CREDHOS President Iván Madero to visit Canada in November

Published by Brent Patterson on

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Peace Brigades International-Canada is looking forward to hosting CREDHOS President Iván Madero when he visits this country in early-November for a series of meetings and public forums focused on fracking, climate change, water protection and the increasingly fragile peace process in Colombia.

The Peace Brigades International-Colombia Project has accompanied CREDHOS (the Regional Corporation for the Defence of Human Rights) since 1994.

That’s the year after Iván Madero joined the CREDHOS Board of Directors.

He was already an experienced political activist at that point.

Ivan says, “In 1988, I was detained by the army in a demonstration. I was detained for various days. I was assaulted, tortured. There was a high chance that they would assassinate me. In this moment, there was a searching committee. They saved my life.”

He would have also known that joining CREDHOS would be dangerous.

Seven CREDHOS activists were killed between 1991 and 1992 as a result of the investigation by CREDHOS into the murder of Leonardo Posada Pedraza in August 1986.

In September 1986, the Washington Post reported, “The Union Patriotica [the political party formed by the FARC in 1985] and human rights groups say they have no doubt that it is right-wing paramilitary death squads [that killed Posada]. [The party’s presidential candidate Jaime] Pardo Leal charged that the clandestine groups consist of middle-level military officers and retired commanders and are financed by big landowners and drug dealers.”

It was the murder of Posada that had led to the formation of CREDHOS in 1987.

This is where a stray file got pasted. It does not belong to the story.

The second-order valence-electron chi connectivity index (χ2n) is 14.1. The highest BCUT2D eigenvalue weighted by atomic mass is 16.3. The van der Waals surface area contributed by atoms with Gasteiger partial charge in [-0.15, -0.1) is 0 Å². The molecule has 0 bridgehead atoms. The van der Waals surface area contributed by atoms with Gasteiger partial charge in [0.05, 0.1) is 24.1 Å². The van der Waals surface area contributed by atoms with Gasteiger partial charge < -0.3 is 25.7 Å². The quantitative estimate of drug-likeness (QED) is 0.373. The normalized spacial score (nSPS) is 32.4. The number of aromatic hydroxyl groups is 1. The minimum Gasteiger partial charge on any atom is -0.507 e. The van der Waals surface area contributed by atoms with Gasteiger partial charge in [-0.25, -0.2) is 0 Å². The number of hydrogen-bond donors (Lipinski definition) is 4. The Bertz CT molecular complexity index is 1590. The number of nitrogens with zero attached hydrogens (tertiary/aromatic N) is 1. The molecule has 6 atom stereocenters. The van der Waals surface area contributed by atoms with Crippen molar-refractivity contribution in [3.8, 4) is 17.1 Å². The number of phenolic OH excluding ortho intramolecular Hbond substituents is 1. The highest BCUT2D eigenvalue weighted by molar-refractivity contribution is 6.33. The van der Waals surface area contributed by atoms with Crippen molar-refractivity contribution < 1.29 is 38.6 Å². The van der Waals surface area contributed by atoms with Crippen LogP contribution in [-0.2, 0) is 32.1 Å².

That was a tumultuous and violent time.

As University of Toronto professor (and PBI-Canada Board member) Luis van Isschot notes in his book The Social Origins of Human Rights, “The murder of Leonardo Posada augured poorly for the UP in the Magdalena Medio, as it did for popular movements in general and the wider population. Hundreds of UP militants were killed or disappeared across Colombia in the first few years of the party’s existence.”

Then in December 2000 a paramilitary group entered Barrancabermeja, the petroleum capital of Colombia where CREDHOS is based.

In January 2001, The New York Times reported, “Block by block and house by house, gunmen from Colombia’s surging right-wing paramilitary army are waging a fierce urban battle against leftist rebels in this grimy northern industrial center in a conflict that is usually fought in the countryside.”

That article adds, “Human rights organizations, including United States-based Human Rights Watch, and church workers say the military has played a role by — at the very least — passively allowing paramilitary gunmen to wage war here. The military says it is vigorously pursuing paramilitaries as well as rebels.”

PBI-Colombia has noted, “Ivan and his wife, after sleeping in different places every night accompanied by PBI, decided to leave.”

He spent ten years in exile in Spain.

He returned to Colombia in 2010 and became the president of CREDHOS.

That was the year David Ravelo, a founder member of CREDHOS, was imprisoned on the basis of the testimony of demobilized paramilitaries.

Ivan has experienced several security incidents since then.

On November 22, 2013, Ivan, who was residing at the CREDHOS headquarters for security reasons, had to take shelter on the second floor of the building to evade a man who had forcibly entered the building.

Front Line Defenders has also noted that Ivan and his family received death threats on January 9, 2014 and June 23 and 25, 2015. And on July 25, 2016, Ivan received a death threat both via a call on his cellphone, a text message, and a call to the CREDHOS office phone.

Ivan has commented, “You get used to being afraid, worrying of the constant threat. It becomes part of your daily life. Because it is a threat, nothing happens. But it can happen, when you get too used to the threat.”

And he has noted, “The political deterrence that PBI creates is fundamental. Receiving the accompaniment of Peace Brigades has been important in the life of CREDHOS. It allows you to move, it allows you to continue doing this work.”

To read about recent PBI-Colombia accompaniment of CREDHOS, please see PBI-Colombia accompanies CREDHOS to look at impact of oil industry on rivers (July) and PBI-Colombia accompanies CREDHOS to find grave site (June), as well as CREDHOS opposes fracking, seeks to protect freshwater and Dr. Yésid Blanco and the struggle for environmental justice and the right to water in Colombia.

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